In private, the leader of the Human Rights Center told me, in private, that she estimated that, judging by the amount of clandestine graves that are being found all over the country, the number may be as high as 300 thousand. And, to make things worse, many families don’t even denounce the disappearance of one of its members because they are afraid that it might be dangerous for them. The demonization of the missing people is a weapon that the government has used so that nobody looks for them.

Tell us about the Constituent Assembly you promote, how can it help end this situation of terror and horror, and the plundering of the country?

In this search for a solution, our goal is to generate, through the process of creating a new Constitution, that the people’s consciousness about the situation in the country grows. We have lots of material in the Permanent Court of the Peoples to prove what’s going on. We have to create a process of education and dissemination of information for the people. There are many people that participated in the Court and they had a lot of wisdom about why things are the way they are.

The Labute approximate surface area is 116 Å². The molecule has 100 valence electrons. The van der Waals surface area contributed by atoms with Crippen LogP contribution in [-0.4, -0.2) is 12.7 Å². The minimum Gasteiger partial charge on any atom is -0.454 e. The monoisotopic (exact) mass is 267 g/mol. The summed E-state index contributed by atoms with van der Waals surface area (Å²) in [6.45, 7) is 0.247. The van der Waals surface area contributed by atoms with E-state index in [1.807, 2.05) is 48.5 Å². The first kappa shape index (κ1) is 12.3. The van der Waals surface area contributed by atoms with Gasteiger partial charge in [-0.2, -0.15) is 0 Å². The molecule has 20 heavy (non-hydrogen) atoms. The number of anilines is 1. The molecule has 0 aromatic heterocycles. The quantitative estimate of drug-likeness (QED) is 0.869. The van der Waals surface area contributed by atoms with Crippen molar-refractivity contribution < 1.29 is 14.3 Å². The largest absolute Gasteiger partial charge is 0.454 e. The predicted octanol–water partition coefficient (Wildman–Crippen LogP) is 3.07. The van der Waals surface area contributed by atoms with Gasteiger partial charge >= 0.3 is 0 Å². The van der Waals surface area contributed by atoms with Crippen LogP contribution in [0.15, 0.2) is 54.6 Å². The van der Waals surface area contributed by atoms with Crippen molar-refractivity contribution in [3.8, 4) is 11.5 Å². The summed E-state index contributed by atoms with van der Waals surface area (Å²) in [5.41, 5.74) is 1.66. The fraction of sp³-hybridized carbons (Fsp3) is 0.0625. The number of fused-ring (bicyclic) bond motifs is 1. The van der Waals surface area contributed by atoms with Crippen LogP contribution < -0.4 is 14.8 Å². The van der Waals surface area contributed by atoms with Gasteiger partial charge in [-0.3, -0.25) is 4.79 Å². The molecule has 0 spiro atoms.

Besides, there’s all the international agreements that Mexico signed, including the famous Agreement No. 169, which protects the work of indigenous peoples and was useful for the San Andrés Agreements in Chiapas. But the important thing, for me, is that the people are able to create their own legislation and contribute to the refoundation of the country, so that the people don’t have to endure this again.

Recently, in Brazil, I read an article by a renowned Portuguese sociologist called Boaventura Sousa Santos, where he wrote that the mistake of left-wing governments was that when they came to power they didn’t train the people politically, they didn’t create a new way of thought, but also that they didn’t pay enough attention to the Constitution. Boaventura de Sousa Santos said that to guarantee the stability of a movement so that it can resist the onslaught of the right, there must be two things: a reform of the Constitution and the dissemination of a new way of thinking about the right way to govern and guarantee the common good. And that’s what we want to do.